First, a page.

As a longtime star of the Latin pop scene, Marc Anthony has established a prolific career where his new releases continue to top the Billboard charts, 25 years after he debuted with freestyle record Rebel. For the past decade, Anthony has put out an album every three years, his most recent coming in 2010 with Iconos, a collection of covers of Latin pop songs and ballads. Anthony’s newest, 3.0, is his eleventh studio album and continues the play-it-safe approach Anthony has followed most of his career, with his integration of samba, pop, and occasionally Latin folk. Anthony’s albums continue to be crowd pleasers and chart-toppers. 3.0 does indicate a slight departure from Anthony’s sound, though, with a higher emphasis on original salsa. It’s his first album of new songs since 2004’s Valió la Pena, with his material consisting of cover albums and soundtracks until now.
One of the album’s best tracks comes early with “Volver a Comenzar”, which scales back initially with gliding acoustics before launching into an irresistibly infectious assortment of brass and passionate vocal performances, enjoyably rápido! It’s an outstanding effort that generally summarizes what Anthony does so well: integrate his flawless vocals with hook-driven brass arrangements, while a series of trickling keys and tropical percussion comprise a lively background. Longtime Anthony collaborator Sergio George is hard to beat on the production front, from lively gems like “Volver a Comenzar” to midtempo jaunts (“Flor Pálida”) to semi-ballads (“Cautivo de Este Amor”). A track like “Cautivo de Este Amor” is generally as slow as Anthony will get on 3.0, an album full of liveliness that never feels intent on taking a break. A ballad or two may have provided more variety, but as per traditional salsa albums this is an approach that has resulted in plenty of sales and positive fanfare, so there’s little reason to modify it.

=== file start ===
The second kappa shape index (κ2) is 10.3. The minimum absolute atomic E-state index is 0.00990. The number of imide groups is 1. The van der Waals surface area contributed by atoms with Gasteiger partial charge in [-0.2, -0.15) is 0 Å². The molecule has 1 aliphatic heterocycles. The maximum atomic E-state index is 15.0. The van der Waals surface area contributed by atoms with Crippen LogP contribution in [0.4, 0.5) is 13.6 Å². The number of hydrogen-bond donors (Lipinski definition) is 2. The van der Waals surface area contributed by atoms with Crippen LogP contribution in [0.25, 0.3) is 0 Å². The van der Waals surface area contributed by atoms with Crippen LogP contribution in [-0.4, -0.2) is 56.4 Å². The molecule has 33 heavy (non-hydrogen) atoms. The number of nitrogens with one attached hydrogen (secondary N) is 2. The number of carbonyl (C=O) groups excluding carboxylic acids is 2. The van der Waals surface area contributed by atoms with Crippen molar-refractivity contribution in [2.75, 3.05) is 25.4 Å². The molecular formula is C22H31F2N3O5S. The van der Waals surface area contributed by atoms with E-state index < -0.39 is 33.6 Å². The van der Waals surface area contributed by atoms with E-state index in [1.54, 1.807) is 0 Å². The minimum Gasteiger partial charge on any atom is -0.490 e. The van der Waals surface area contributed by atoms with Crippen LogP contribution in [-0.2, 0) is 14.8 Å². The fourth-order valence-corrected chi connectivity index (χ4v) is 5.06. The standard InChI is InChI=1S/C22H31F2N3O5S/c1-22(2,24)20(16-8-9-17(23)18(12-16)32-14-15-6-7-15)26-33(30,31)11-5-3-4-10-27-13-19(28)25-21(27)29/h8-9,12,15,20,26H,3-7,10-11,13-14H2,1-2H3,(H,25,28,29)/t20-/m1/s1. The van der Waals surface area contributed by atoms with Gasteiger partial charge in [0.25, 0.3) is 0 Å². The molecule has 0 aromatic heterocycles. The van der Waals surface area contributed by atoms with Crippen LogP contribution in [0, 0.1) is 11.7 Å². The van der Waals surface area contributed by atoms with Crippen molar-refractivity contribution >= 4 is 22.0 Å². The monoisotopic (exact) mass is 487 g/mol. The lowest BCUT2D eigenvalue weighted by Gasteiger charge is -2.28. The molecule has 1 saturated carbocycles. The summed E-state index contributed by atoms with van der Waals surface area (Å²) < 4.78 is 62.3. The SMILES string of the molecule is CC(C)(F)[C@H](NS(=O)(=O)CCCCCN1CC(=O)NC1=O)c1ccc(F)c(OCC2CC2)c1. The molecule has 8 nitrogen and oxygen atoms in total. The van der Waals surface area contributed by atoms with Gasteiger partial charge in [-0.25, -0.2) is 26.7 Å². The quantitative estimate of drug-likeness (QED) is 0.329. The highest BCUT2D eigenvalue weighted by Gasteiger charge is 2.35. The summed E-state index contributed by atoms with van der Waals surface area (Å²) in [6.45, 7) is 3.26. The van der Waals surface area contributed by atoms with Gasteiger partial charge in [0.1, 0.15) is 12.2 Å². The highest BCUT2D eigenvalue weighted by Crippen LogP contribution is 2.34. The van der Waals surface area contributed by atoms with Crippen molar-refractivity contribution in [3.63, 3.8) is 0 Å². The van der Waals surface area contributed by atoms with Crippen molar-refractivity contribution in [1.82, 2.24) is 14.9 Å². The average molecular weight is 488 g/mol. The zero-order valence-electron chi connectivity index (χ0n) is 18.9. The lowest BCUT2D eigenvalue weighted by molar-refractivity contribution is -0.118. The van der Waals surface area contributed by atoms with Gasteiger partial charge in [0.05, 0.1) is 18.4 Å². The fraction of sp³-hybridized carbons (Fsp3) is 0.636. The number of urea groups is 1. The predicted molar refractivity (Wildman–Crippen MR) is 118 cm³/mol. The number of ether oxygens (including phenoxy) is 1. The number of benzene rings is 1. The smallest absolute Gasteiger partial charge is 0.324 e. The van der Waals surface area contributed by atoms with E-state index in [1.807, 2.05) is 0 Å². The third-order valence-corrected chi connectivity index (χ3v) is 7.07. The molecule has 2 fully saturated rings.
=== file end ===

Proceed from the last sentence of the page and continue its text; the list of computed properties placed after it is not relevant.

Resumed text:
Despite its solid performances, the main issue with 3.0 is its sameness throughout. This doesn’t make the album bland by any means, but many listeners – especially those who can’t speak Spanish – may become overwhelmed with the number of tracks that pursue a similar approach. An effort like “Espera” features a passionate vocal performance, as usual, but the spurts of brass sound overly forced; the result isn’t disjointed, but rather devoid of monster hooks that predecessors like “Volver a Comenzar” so seamlessly flaunted. With its moving strings, “La Copa Rota” invokes a romantic atmosphere that would be ideal for a candlelit dinner, and along with “Cautivo de Este Amor” comprises some of the album’s most subdued efforts, less explosive in their hooks but fully able in their hypnotic romanticism. It sounds like something that could have easily been included in Richard Linklater’s Before Midnight trilogy. That it invokes feelings of longtime love is part of the charm.
For longtime fans, there will be little to fault with 3.0, Marc Anthony’s first collection of new songs in almost a decade. The revitalization of samba within his sound is entirely welcome, and although there are tracks like “Espera” and the trickling “Dime Si No Es Verdad” rely too much on Anthony’s soaring vocals instead of driving hooks, most of the tracks on 3.0 are memorable. Sergio George’s production remains spotless, and Anthony’s vocals seem just as invigorated as ever at age 44. Although Anthony’s days of topping the US charts may be in the rear view mirror, his role as a fan-driven and niche-based artist is still thriving. It’s easy to see Anthony releasing albums like 3.0 well into his later years, as his passion for creating music and vocal performances never seems to dwindle.